Day 6 | The Call to Holiness

BY ED NUÑEZ | March 11, 2019
Today’s Readings

Holiness. What do you think of when you hear this term? I think of “the universal call to holiness,” a phrase attributed to the Second Vatican Council, whereby all people of God are called to strive for holiness in their lives.

Today’s readings call us to question our own holiness and the ways in which to strive for it. Moses is told to “Be holy, just as the Lord your God is holy.” In the Gospel, we hear the story of Matthew 25, where Jesus says, “Whatever you for one of these least brothers and sisters of mine, you did for me.” Through reflection and action, both readings encourage us to discern what we need to do to strive for holiness.

One of my responsibilities as a campus minister at Arrupe College of Loyola University Chicago is running our freshman retreat program. One of the themes of the retreat is, coincidentally, holiness. I talk about it in this way with my students: holiness is defined in many ways, so we should contemplate on what it means for ourselves. For some, holiness means a sense of piety or devotion towards someone or something. For others, it might mean a sense of love, kindness, concern for and with others, or radical hospitality. During the retreat, I engage in many ways with the students where they are able to reflect on our own holiness as well as how other people are holy for us. The students have taught me that holiness is indeed for ALL people, and it involves much more than the individual—it involves finding ways in which to break down the systems of injustice, like racism, homophobia, sexism, etc. that inhibit people from striving for holiness and being fully themselves.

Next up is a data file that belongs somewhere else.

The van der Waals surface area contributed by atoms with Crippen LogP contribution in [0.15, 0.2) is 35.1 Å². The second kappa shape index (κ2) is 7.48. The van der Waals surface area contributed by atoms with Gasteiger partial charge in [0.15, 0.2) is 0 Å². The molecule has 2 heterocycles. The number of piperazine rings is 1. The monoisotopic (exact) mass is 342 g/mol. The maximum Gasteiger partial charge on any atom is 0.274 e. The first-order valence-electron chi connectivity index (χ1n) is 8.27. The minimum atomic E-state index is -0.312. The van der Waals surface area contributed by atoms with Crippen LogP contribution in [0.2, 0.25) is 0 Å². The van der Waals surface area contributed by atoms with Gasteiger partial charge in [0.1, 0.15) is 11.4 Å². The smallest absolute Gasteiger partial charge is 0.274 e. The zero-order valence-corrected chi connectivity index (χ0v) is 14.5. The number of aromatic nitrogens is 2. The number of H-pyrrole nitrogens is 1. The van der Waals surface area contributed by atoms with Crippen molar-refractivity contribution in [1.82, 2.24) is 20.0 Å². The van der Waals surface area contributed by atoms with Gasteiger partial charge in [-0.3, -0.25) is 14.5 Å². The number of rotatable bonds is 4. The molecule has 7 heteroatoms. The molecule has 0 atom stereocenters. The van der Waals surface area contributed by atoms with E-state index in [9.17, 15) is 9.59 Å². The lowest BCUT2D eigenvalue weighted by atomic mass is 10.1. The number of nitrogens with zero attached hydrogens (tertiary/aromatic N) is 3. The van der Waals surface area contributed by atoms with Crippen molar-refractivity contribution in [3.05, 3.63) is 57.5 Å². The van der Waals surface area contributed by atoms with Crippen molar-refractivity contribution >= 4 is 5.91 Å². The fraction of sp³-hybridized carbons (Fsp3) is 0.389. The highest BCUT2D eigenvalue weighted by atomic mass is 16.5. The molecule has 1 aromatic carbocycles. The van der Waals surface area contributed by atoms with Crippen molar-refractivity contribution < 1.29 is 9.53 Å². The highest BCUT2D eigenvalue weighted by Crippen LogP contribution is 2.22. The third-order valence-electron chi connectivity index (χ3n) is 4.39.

The “universal call to holiness” is truly for all of us. My students have shown me how to strive for that. Moreover, Jesus wants us to strive for that, as well.

Striving for holiness is a journey. So—maybe during this season of Lent we can take some time to reflect on our own holiness journey and accompany others in their journey too.

5 replies
  1. Dr.Cajetan Coelho
    Dr.Cajetan Coelho says:

    The journey to holiness – a challenging one requiring tons of prayers and non-stop actions propelled by a spirit of humility.

  2. MaryAnn
    MaryAnn says:

    Last year we prayed and discussed Pope Francis Exhortation “Exultet et Exultate”- ”rejoice and be glad”. The message for all of us was the invitation and expectation that we all become saints by following what Jesus said to us while He was with us – the Beatitudes and “Love one another as I have loved you.” We immersed ourselves in the message and it changed all of our lives. My change was to stop complaining about a person who was always difficult to be with and very annoying in her seeming compulsion to criticise what I did or how I did it. She had been recently unexpectedly widowed and I thought of Jesus messages of love and of humility and meekness. It gave me a whole new way of being the Christian woman I should have been- visiting her and letting her words that offended me roll over me and disipate and enable me to be a comforter to her.

  3. Patricia
    Patricia says:

    “Whatsoever you do to the least of these you do to me” is not a metafore. We are all Christ, all part of the manifestation of God in physical form.

  4. Friederike Goergen
    Friederike Goergen says:

    Holiness, sacredness, blessed, hallowed, all these could signify fingers pointing to the
    Mystery of the divine presence in all creatures. The Holy is not a personal feeling or
    concept, it is grace and unconditional Love. Maybe there are moments of utmost
    connectedness, when our heart is filled with love and we know for sure, that now
    we are ready to serve and accompany our brothers and sisters in need.
    All the best. .

    touched by that our heart is filled with love.and the feeling of connectednes thgrace. to share with the
    brothers and sisters wherever. .


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